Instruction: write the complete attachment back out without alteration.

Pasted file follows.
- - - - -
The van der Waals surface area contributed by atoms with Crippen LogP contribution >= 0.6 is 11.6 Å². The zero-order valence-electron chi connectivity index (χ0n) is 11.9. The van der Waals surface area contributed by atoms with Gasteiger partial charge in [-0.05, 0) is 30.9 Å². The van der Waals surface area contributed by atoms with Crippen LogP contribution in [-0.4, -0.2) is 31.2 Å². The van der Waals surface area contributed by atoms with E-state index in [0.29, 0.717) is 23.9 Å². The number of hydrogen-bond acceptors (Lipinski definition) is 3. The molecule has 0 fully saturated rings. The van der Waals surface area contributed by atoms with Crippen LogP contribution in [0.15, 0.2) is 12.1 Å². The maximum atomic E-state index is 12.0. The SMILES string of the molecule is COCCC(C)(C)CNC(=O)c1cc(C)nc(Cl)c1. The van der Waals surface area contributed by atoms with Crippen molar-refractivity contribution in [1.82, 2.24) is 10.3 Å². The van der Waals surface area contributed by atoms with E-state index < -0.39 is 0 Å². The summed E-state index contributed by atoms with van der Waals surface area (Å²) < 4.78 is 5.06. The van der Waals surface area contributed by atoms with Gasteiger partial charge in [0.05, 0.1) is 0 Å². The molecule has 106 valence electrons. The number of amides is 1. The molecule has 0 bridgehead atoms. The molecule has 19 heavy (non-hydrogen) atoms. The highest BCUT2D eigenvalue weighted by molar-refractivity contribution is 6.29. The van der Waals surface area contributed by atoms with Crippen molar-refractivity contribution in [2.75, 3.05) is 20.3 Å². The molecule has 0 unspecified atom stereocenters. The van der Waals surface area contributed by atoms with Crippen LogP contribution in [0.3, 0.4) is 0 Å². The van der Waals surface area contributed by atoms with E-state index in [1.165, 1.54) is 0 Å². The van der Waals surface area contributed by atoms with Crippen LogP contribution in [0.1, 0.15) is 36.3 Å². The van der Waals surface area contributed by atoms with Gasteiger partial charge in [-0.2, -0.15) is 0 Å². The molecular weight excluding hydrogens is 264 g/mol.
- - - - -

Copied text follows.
The van der Waals surface area contributed by atoms with Crippen LogP contribution >= 0.6 is 11.6 Å². The zero-order valence-electron chi connectivity index (χ0n) is 11.9. The van der Waals surface area contributed by atoms with Gasteiger partial charge in [-0.05, 0) is 30.9 Å². The van der Waals surface area contributed by atoms with Crippen LogP contribution in [-0.4, -0.2) is 31.2 Å². The van der Waals surface area contributed by atoms with E-state index in [0.29, 0.717) is 23.9 Å². The number of hydrogen-bond acceptors (Lipinski definition) is 3. The molecule has 0 fully saturated rings. The van der Waals surface area contributed by atoms with Crippen LogP contribution in [0.15, 0.2) is 12.1 Å². The maximum atomic E-state index is 12.0. The SMILES string of the molecule is COCCC(C)(C)CNC(=O)c1cc(C)nc(Cl)c1. The van der Waals surface area contributed by atoms with Crippen molar-refractivity contribution in [1.82, 2.24) is 10.3 Å². The van der Waals surface area contributed by atoms with E-state index < -0.39 is 0 Å². The summed E-state index contributed by atoms with van der Waals surface area (Å²) < 4.78 is 5.06. The van der Waals surface area contributed by atoms with Gasteiger partial charge in [0.05, 0.1) is 0 Å². The molecule has 106 valence electrons. The number of amides is 1. The molecule has 0 bridgehead atoms. The molecule has 19 heavy (non-hydrogen) atoms. The highest BCUT2D eigenvalue weighted by molar-refractivity contribution is 6.29. The van der Waals surface area contributed by atoms with Crippen molar-refractivity contribution in [2.75, 3.05) is 20.3 Å². The molecule has 0 unspecified atom stereocenters. The van der Waals surface area contributed by atoms with Crippen LogP contribution in [0.3, 0.4) is 0 Å². The van der Waals surface area contributed by atoms with E-state index in [1.165, 1.54) is 0 Å². The van der Waals surface area contributed by atoms with Crippen LogP contribution in [0.1, 0.15) is 36.3 Å². The van der Waals surface area contributed by atoms with Gasteiger partial charge in [-0.2, -0.15) is 0 Å². The molecular weight excluding hydrogens is 264 g/mol.